10 of the best ways for creating positive user experiences that will lead to increased word of mouth, higher engagement rates and faster growth.


Via Pedro Da Silva
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Rescooped by Michael Allenberg from UXploration
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CUBI: A User Experience Model for Project Success

CUBI: A User Experience Model for Project Success | UX Design | Scoop.it

We all want to be a part of compelling creative projects—projects that solve business problems and engage users through meaningful and valuable experiences. However, given tight budgets and timelines it's challenging to create genuinely innovative design, identify gaps in the process, and consider the variety of factors for effective user experience.


Via Mario K. Sakata
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Rescooped by Michael Allenberg from New Customer - Passenger Experience
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Don’t Down-size the Store. Right-size the Experience!

Don’t Down-size the Store. Right-size the Experience! | UX Design | Scoop.it
Don’t Down-size the Store. Right-size the Experience

Via Eric_Determined / Eric Silverstein
Michael Allenberg's insight:

Great piece merging #ServiceDesign with #ExperienceDesign. #DesignHolistically

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Eric_Determined / Eric Silverstein's curator insight, September 26, 2:34 AM

Doug Stephens shares key insight from a published article earlier in the year.


All deliverables are still very relevant today!


You can see some of them being applied with Macy's latest move:


http://fortune.com/2014/09/24/macys-tech/


What would you like to see changed or improved in your in-store experience?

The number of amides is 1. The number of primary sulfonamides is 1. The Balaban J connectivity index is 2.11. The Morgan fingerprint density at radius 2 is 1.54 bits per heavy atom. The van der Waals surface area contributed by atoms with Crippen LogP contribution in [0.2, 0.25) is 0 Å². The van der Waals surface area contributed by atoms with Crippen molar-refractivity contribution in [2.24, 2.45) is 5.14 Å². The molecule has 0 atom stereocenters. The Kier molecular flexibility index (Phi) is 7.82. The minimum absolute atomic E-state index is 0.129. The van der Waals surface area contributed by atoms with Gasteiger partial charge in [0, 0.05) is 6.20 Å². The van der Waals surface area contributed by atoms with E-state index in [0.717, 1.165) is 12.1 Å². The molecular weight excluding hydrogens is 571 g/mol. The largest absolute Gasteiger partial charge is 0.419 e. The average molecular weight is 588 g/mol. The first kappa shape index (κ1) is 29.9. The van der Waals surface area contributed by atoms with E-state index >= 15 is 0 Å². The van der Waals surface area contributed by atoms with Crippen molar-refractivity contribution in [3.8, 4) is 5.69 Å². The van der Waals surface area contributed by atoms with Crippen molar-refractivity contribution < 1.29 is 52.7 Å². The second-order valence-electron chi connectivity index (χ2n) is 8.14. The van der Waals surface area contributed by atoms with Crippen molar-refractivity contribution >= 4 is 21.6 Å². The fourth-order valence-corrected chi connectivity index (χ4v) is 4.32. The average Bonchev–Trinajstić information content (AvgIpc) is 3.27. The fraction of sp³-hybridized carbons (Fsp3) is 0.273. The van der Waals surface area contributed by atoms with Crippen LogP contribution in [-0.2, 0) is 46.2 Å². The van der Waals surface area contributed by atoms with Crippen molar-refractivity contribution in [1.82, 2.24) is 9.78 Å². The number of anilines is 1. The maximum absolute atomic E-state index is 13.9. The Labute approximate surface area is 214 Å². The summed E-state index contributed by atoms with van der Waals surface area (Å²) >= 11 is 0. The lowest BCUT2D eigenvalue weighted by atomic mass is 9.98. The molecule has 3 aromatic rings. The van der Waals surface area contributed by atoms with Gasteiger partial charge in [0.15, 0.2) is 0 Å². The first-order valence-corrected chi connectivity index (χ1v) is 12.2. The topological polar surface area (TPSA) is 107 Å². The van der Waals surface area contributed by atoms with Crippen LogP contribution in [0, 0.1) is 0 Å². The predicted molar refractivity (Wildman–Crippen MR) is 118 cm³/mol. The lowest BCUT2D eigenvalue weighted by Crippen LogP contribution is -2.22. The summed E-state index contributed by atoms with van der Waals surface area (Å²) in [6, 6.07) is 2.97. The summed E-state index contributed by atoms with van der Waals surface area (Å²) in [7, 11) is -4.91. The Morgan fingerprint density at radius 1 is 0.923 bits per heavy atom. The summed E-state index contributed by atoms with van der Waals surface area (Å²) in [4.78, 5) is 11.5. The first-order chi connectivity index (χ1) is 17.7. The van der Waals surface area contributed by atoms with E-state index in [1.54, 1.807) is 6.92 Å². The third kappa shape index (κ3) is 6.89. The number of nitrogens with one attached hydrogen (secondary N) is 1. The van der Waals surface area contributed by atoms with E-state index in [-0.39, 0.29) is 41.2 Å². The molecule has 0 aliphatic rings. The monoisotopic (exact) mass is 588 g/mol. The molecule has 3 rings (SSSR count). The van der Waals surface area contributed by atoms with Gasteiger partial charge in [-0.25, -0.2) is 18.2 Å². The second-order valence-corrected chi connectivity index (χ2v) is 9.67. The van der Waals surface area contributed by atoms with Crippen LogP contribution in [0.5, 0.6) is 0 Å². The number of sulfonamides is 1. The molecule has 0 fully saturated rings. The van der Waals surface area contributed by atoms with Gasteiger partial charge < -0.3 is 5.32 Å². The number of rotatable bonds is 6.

Smart-fitting rooms equipped with iPads is a great way to relieve stress points for customers, and stores to enhance #customer #experience.

Rescooped by Michael Allenberg from Design Revolution
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Who Did MoMA Hire To Create Their Web Store? Yugo Nakamura

Who Did MoMA Hire To Create Their Web Store? Yugo Nakamura | UX Design | Scoop.it

Japanese web designer Yugo Nakamura has created some cool sites. Great clean lines, white backgrounds, splashing of color, movement both real and implied reminds me of Haring, Warhol and de Kooning. #toogood #webdesgin

 


Via Martin (Marty) Smith
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Rescooped by Michael Allenberg from New Customer - Passenger Experience
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#Customer #Experiences are not just an aspect of your business, they are your business!

#INBOUND13 http://inbound.com INBOUND 2013 kicks off with a remarkable vision video re-imagining the way companies and people interact.

Via Eric_Determined / Eric Silverstein
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Eric_Determined / Eric Silverstein's curator insight, September 21, 9:25 PM

While this was the #Inbound13 opening video, and they just ended their #Inbound14 event, this video is still a great way to get everyone engaged and share their thoughts on their latest #customer #experiences.



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The Psychology of Color in Marketing and Branding via HuffPost

The Psychology of Color in Marketing and Branding via HuffPost | UX Design | Scoop.it

Marty Note